7. Members fall into three categories. Members fall into one of three buckets: activists, participants and lurkers. Activists are people that are incredibly engaged–they visit multiple times per day, they actively post, probably moderate and in a lot of ways act like employees. Participants are those folks who will post or comment on occasion. They find utility in the site, but for them it is a tool. And finally, lurkers are people who like the concept are connected to the site, visit occasionally but do not actively participate. My guess is that for every 1,000 members, about 900 are lurkers, 90 are participants and 10 are activists. Each of these segments has different needs. For example, blogs are great for activists, but polls can be a better way to engage participants. The lesson here is to think about these segments separately.
6. Press has a natural progression. Over the course of a few weeks, "press" coverage progressed from small blogs and forums to major blogs and from there to regional papers / TV to national outlets. I didn't call any press, they all called me and I'm pretty sure that if I had pitched a story I couldn't have gotten better results. The lesson here is to go with the flow and not waste time pitching the press…let them come to you.
5. Online press coverage is better than offline. I installed Google Analytics about a month after launch and am really impressed with the data and presentation (and it's free to boot). One thing that jumped out immediately was that the main sources of traffic were other online sites (i.e. very little direct traffic). One great example was a front page article on Wired.com that was (and still is) the largest source of traffic compared to a piece on CNN which resulted in a small fraction of the Wired traffic.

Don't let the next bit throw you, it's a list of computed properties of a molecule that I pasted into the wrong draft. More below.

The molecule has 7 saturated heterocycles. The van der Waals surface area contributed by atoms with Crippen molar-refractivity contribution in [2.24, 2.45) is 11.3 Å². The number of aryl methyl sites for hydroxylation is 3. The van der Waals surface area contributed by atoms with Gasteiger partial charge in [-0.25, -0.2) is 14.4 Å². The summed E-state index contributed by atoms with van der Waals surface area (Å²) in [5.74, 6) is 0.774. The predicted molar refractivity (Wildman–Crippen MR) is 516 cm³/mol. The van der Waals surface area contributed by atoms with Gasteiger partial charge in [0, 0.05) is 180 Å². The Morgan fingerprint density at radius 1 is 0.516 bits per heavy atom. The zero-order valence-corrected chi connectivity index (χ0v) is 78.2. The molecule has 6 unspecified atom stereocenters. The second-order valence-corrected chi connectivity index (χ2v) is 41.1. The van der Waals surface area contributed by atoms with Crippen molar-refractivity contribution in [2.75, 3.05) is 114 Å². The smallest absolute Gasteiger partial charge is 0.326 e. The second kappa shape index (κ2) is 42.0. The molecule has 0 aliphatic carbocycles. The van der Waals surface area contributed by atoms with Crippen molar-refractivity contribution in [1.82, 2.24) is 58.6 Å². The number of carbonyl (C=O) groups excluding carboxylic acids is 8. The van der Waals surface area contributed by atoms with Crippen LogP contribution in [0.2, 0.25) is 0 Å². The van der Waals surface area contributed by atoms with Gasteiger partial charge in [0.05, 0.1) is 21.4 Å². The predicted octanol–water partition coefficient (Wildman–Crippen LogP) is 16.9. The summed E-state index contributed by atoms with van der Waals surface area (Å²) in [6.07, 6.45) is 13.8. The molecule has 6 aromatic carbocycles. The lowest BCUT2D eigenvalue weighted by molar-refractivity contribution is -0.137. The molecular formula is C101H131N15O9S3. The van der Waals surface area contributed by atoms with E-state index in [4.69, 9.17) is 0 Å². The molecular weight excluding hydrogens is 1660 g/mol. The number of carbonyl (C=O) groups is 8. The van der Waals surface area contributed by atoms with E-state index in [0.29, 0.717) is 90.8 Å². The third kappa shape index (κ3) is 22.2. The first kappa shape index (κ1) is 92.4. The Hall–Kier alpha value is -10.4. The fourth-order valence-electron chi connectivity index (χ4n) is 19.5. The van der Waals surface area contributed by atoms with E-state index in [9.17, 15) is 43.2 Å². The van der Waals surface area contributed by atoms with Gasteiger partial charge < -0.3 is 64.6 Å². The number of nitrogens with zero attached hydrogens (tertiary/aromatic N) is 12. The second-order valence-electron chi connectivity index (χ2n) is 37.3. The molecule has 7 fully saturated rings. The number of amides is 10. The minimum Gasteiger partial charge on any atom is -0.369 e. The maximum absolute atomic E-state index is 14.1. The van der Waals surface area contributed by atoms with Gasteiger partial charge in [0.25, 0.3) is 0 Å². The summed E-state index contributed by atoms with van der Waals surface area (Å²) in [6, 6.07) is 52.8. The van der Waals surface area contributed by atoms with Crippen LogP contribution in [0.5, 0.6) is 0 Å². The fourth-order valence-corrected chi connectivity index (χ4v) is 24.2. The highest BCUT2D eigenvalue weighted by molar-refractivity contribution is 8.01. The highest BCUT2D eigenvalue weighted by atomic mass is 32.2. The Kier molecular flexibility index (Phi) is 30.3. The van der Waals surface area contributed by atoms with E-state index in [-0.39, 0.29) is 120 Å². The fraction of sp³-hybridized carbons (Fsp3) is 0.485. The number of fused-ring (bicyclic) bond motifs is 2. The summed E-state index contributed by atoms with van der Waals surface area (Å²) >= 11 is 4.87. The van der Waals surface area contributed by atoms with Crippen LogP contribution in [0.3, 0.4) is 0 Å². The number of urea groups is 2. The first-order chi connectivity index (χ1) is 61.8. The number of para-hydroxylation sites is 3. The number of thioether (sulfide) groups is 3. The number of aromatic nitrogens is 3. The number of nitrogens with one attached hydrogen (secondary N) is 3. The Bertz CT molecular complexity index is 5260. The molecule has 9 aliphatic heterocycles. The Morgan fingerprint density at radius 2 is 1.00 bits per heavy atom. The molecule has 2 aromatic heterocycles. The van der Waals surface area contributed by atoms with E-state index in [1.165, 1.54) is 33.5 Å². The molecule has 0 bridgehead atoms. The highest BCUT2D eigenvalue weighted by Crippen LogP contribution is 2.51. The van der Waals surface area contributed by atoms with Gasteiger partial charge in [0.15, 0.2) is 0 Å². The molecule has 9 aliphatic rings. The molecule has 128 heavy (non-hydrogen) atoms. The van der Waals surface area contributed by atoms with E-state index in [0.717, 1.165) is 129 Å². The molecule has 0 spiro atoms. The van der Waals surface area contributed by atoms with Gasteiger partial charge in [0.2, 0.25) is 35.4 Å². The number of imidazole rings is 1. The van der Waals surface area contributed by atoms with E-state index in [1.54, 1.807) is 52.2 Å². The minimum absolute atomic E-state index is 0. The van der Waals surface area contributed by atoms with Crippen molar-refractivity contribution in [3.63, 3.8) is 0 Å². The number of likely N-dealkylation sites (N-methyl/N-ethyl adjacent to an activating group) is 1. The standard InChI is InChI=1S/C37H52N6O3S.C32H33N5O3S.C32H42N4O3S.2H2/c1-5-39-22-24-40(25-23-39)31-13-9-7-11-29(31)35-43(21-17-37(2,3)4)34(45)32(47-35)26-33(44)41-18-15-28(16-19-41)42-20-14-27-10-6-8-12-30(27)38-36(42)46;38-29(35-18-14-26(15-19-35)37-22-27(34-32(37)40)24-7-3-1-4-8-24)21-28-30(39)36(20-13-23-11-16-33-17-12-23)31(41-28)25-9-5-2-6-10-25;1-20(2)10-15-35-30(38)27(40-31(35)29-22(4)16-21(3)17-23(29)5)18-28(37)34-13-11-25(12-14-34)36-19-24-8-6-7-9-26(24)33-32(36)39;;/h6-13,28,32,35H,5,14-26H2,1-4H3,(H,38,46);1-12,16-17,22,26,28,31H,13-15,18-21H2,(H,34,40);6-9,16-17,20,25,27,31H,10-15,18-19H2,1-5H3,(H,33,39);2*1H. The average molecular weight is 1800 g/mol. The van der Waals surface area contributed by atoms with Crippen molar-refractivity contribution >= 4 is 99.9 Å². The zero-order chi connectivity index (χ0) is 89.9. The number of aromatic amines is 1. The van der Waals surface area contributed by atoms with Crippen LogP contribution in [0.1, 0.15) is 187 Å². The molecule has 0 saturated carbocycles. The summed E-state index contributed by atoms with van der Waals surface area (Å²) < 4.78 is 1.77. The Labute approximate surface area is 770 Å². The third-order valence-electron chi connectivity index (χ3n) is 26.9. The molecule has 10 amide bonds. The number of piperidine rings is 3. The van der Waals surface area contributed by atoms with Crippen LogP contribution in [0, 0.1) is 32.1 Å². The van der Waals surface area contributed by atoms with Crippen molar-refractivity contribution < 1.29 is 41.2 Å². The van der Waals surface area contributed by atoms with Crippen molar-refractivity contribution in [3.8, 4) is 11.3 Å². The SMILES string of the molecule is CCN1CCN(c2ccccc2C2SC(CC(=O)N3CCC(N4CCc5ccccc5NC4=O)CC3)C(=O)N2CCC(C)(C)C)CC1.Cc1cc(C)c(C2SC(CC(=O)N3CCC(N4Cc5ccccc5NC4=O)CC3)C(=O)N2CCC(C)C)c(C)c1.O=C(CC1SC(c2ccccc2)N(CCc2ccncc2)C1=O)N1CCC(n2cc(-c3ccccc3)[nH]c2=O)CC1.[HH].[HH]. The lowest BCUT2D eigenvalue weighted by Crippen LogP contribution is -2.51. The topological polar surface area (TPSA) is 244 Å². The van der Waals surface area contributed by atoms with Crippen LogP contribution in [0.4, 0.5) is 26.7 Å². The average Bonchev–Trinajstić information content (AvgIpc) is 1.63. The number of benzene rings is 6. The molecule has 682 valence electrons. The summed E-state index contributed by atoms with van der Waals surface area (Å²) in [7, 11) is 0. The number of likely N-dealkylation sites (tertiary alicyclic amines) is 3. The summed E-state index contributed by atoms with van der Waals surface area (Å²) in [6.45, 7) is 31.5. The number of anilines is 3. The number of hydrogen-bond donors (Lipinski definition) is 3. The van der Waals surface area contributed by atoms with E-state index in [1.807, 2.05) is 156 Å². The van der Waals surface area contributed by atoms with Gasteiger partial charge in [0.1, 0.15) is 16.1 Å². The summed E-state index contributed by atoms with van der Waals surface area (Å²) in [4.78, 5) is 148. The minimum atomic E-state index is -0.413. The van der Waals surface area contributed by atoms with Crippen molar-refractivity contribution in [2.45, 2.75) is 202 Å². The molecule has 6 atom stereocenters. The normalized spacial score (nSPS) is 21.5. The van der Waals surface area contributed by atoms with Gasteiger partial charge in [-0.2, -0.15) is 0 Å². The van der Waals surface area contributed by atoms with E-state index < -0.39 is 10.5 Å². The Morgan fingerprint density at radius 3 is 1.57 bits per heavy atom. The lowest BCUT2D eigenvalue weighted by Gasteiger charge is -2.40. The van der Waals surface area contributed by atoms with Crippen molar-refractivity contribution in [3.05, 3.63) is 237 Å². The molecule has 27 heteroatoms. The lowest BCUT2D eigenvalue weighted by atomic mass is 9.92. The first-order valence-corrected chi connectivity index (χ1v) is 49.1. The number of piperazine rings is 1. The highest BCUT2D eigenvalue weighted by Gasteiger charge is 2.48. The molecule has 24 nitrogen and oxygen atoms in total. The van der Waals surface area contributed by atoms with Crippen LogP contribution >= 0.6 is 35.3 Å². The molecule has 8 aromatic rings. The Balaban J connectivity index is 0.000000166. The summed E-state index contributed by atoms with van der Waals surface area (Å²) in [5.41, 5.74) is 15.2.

4. Forget about making money off advertising. In the last two months, the site has generated about a half million page views. If I did run Google ads (or something similar), I'd be looking at $0.10 CPM which best case would result in $50 of advertising revenue. A half million page views is a lot and even that doesn't recoup my $75! Bottom line, if you want to monetize a web 2.0 community, odds are it's going to be via something other than ads.
3. The name is important. If I had named the site RecycleObamaCampaignGear.com, I'm pretty sure that it would not have taken off. Many of the reporters I spoke to latched onto the name ObamaCycle. They wanted to work that into the story…often times in the headline like "ObamaCycle: A Craigslist for Obama Campaigners." A lot of members identified and commented on the name. Bottom line: the name matters.
2. Features don't really matter. If there is a true community around your site, then members will overlook a lot of faults. On ObamaCycle, campaign materials are "listed" in discussion forum format, but the formatting sucks and it's hard to find stuff. Despite that a lot of people have and continue to use the site. I think the lesson here is that if you find yourself saying, "geez, we really need to add [feature x] to get more members/usage" it's probably a bigger issue with the community, messaging, etc.
1. You can get real work out of community members. On the second day after I launched, a member reached out to me offering to help. I gave her "moderator" permissions and she became hugely involved (posting a welcome note to every new member, moderating forums, helping match donors with folks in need). I originally launched the site with a standard Ning theme and some low quality graphics I got from a screen shot of the Obama site. A couple of days later, a member of the site sent me some custom graphics (their day job was graphic design) all unsolicited. The lesson here is that you'd be hard pressed to get better quality of work from a paid 3rd party as compared to your activist members.